Data comes in many forms, from the quantitative realm of questionnaire scores, biomarkers and financial metrics, to the qualitative world of narrative and observation. At GiveDirectly, we strive to be rigorous, honest and respectful in how we use all types of data to describe the impact of cash transfers to the extreme poor. Different types of data tell us different things about impact, so we publish a range of research and analysis about our programs. Starting this week we are also publishing an unfiltered stream of qualitative data direct from the recipients of cash transfers through GDLive. After all, stories are not the opposite of data — they are just another type of data.
GiveDirectly’s cash transfers are based on evidence from dozens of randomized controlled trials (RCTs) — highly valued empirical, scientific studies — from around the world that show cash transfers work. Our own RCT in Kenya told us that GiveDirectly’s particular model of cash transfers have positive impacts on range of outcomes including food security, mental health, domestic violence, earnings and assets. It’s a careful quantitative analysis of what happened to the 503 households who received cash transfers, and how their lives were different a year later to the 505 households who didn’t. The rigor provided RCTs is vital for policy-makers (as well as some individual donors) in making decisions about whether channel international aid through cash transfers. Without this sort of evidence, we are shooting in the dark.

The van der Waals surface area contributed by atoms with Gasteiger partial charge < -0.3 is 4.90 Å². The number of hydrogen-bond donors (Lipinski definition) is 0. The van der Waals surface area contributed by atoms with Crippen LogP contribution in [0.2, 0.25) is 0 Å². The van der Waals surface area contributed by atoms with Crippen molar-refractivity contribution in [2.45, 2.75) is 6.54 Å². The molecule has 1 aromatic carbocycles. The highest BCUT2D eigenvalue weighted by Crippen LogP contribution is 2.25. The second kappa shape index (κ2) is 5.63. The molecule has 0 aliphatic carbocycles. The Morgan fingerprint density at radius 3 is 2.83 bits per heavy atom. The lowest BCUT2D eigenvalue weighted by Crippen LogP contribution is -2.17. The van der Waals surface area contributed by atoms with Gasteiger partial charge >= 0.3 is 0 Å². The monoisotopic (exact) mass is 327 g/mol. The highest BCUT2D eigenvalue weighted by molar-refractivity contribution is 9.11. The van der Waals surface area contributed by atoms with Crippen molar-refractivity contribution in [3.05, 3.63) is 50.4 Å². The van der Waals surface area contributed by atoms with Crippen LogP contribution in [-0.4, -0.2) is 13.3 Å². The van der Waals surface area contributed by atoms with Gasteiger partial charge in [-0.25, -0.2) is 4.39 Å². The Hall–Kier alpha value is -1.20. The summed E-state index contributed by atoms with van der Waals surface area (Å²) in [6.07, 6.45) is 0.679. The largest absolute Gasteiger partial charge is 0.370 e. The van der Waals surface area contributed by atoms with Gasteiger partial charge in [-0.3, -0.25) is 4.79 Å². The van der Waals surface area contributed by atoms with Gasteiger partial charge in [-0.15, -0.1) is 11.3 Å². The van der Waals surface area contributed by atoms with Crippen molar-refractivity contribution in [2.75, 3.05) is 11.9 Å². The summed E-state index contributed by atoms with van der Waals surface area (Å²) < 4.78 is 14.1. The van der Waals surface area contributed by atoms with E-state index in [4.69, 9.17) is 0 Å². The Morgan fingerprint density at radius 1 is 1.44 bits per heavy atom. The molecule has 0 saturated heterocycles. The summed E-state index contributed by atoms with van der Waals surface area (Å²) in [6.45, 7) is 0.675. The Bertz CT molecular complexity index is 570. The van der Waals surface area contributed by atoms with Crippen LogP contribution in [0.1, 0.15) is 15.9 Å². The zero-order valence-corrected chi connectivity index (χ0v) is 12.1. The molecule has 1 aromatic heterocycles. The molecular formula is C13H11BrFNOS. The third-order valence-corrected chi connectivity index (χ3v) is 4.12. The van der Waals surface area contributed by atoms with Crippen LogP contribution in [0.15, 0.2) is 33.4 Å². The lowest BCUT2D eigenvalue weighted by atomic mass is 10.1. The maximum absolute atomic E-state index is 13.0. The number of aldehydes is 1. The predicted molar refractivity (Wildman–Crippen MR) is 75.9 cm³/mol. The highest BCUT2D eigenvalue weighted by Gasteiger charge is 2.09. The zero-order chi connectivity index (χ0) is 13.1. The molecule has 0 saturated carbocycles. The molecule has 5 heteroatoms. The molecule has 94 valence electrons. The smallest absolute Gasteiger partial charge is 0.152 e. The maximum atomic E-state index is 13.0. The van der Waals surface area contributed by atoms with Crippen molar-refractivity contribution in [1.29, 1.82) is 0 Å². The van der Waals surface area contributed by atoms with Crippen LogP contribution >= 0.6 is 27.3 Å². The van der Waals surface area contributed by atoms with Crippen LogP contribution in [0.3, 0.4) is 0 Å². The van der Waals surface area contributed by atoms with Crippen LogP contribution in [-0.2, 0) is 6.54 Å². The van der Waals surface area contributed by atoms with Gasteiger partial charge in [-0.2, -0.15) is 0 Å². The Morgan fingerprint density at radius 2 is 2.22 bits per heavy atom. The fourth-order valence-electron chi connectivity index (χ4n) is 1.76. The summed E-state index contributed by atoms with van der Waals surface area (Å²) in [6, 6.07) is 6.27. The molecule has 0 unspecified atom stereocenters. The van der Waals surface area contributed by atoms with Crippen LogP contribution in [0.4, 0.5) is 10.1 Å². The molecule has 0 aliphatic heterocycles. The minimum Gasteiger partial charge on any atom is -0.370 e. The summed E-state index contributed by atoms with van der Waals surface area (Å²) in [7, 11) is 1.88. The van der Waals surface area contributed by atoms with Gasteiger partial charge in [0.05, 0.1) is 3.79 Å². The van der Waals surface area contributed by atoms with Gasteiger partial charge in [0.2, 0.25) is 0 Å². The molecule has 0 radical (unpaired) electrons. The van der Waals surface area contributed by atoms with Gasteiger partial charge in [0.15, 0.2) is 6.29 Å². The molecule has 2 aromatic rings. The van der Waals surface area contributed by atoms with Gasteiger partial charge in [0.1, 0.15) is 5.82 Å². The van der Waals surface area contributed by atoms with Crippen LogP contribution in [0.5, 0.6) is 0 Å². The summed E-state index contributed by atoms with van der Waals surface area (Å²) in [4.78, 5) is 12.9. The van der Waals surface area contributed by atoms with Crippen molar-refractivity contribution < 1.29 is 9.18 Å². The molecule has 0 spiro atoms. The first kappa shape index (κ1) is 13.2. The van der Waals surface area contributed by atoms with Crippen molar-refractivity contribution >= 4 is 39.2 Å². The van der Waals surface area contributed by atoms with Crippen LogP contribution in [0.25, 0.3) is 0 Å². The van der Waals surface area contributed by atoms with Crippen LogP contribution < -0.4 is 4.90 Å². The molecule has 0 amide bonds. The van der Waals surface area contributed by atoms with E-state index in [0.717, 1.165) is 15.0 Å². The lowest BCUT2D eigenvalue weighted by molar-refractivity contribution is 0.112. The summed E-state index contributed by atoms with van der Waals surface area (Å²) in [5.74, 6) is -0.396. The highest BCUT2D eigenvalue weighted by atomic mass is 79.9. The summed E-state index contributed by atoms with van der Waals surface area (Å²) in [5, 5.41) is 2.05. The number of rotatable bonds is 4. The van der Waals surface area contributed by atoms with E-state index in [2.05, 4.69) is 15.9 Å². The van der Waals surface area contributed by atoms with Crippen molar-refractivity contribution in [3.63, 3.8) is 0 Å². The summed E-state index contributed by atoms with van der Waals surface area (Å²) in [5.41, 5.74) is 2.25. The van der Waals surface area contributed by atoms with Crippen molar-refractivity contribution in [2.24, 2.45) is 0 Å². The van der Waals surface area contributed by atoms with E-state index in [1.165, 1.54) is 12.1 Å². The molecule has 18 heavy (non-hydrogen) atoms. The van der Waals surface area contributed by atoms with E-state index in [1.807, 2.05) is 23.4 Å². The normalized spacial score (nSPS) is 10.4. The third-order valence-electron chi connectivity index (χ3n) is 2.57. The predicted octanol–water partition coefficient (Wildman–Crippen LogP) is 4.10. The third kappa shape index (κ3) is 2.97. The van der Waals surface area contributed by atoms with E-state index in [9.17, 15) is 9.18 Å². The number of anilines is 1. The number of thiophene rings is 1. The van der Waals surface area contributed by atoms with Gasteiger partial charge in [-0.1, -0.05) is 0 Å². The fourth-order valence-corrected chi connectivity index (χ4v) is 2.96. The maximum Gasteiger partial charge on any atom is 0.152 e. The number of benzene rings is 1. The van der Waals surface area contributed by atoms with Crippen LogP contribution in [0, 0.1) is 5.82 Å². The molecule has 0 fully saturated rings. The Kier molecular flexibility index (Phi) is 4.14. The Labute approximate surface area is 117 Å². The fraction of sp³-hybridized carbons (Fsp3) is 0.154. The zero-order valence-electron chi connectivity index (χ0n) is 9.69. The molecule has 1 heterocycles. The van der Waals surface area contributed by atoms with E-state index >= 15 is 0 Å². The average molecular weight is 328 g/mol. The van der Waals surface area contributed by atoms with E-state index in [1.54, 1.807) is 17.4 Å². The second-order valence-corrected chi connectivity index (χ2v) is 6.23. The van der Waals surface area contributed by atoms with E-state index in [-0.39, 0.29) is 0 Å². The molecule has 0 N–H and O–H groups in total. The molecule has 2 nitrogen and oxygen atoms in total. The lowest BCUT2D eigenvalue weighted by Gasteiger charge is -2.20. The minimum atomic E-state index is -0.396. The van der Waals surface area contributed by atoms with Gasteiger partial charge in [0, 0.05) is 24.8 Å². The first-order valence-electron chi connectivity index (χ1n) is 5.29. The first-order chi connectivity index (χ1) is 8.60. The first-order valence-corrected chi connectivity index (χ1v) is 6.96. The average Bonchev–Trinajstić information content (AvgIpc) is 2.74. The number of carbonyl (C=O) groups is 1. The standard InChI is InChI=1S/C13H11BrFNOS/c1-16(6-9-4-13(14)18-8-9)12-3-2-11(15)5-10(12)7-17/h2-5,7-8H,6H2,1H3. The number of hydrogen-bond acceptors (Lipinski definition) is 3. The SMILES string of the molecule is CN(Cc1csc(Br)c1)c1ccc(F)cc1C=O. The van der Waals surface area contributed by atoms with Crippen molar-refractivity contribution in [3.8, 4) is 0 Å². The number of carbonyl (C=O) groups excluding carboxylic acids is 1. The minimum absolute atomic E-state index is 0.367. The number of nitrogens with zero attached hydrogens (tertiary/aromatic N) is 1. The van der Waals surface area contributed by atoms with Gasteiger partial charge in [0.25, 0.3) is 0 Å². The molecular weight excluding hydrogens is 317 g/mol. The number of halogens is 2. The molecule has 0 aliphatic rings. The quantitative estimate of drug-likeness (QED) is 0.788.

But in the distillation of so many lives, we lose a lot. We lose the human stories of how people used their cash transfers, and what difference it made to them individually. After all, part of the point of giving cash rather than specific goods is that poor people are experts in their own situation and can spend cash in the ways that will benefit them most, whether that’s a durable roof, livestock or school fees. We want to present these human stories honestly and respectfully. We also want to adhere to a common principle across both qualitative and quantitative data: that the data is representative of the group, not cherry picked. That’s why the stories you can see on GDLive are unfiltered and unedited — not hand-selected, curated, or tweaked in any way — and why we’ve been careful to ensure that none of our recipients feel compelled to participate.
RCTs and GDLive show our determination to communicate the impact of GiveDirectly’s programs fully and fairly. Please tell us how you think we’re doing, and where we should go next. We’d love to hear your ideas.
Michael Cooke is GiveDirectly’s Research Director. Prior to joining GiveDirectly, he spent six years at UK healthcare charity Marie Curie in impact evaluation, data analysis, and strategic development. Michael holds a B.A. in experimental psychology from Oxford University and a Ph.D. in neuroscience from King’s College London. He is also a Clore Social Leadership Fellow.